Tuesday, November 28, 2023

The Westerhout 5 (W5) Stellar Blast Furnace | NASA's Spitzer Space Telescope

The Westerhout 5 (W5) Stellar Blast Furnace | NASA's Spitzer Space Telescope

Westerhout 5 (W5) is a chaotic region, sculpted by the glare of one generation of massive stars that is giving rise to the next. Generations of stars can be seen in these infrared portraits from NASA's Spitzer Space Telescope. In this wispy star-forming region, called Westerhout 5 (W5), the oldest stars can be seen as blue dots in the centers of the two hollow cavities (other blue dots are background and foreground stars not associated with the region). Younger stars line the rims of the cavities, and some can be seen as dots at the tips of the elephant-trunk-like pillars. The white knotty areas are where the youngest stars are forming.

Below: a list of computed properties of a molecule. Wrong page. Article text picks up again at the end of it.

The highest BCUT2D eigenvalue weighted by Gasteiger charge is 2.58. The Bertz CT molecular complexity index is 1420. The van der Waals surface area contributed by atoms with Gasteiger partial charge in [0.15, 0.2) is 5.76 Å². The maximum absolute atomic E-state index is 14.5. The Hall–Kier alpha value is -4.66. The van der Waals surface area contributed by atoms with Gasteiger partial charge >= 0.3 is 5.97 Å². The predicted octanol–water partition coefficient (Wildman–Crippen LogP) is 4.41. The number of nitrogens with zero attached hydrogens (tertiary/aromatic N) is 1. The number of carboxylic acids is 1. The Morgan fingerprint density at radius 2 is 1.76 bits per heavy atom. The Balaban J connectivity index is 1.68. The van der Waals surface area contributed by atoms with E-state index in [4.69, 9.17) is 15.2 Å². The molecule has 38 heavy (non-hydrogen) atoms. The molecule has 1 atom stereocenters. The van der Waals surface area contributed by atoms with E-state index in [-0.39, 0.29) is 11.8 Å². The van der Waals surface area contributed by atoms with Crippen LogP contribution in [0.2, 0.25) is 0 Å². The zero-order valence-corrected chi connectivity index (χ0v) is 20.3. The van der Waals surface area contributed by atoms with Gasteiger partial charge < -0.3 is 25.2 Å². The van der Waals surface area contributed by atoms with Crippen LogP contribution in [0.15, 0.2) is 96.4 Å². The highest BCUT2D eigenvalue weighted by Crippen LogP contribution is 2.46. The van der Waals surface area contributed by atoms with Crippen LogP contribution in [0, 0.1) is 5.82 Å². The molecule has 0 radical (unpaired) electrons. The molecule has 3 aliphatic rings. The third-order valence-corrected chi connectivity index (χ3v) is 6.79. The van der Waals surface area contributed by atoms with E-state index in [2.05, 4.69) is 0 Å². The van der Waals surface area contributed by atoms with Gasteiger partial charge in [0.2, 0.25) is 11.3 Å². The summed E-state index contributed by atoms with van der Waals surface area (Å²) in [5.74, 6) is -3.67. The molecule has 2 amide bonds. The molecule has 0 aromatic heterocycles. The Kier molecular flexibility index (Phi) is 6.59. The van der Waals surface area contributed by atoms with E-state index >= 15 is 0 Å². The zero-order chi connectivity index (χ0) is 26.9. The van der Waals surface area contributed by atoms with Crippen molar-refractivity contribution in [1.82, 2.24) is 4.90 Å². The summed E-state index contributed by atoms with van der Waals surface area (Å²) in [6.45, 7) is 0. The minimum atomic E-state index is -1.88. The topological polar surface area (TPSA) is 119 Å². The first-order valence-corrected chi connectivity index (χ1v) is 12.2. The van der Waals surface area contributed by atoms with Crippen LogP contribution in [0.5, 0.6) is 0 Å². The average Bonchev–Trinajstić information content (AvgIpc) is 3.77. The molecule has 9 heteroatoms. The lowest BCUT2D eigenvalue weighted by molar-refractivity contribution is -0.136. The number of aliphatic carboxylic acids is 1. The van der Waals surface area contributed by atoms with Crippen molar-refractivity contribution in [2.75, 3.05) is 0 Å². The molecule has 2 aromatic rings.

W5 spans an area of sky equivalent to four full moons and is about 6,500 light-years away in the constellation Cassiopeia. The Spitzer picture was taken over a period of 24 hours.

Like other massive star-forming regions, such as Orion and Carina, W5 contains large cavities that were carved out by radiation and winds from the region's most massive stars. According to the theory of triggered star-formation, the carving out of these cavities pushes gas together, causing it to ignite into successive generations of new stars.

These images contain the best evidence yet for the triggered star-formation theory. Scientists analyzing the photo have been able to show that the ages of the stars become progressively and systematically younger with distance from the center of the cavities.

Credit: ExploreAstro/Caltech IPAC

Duration: 6 minutes

Release Date: Dec. 29, 2008

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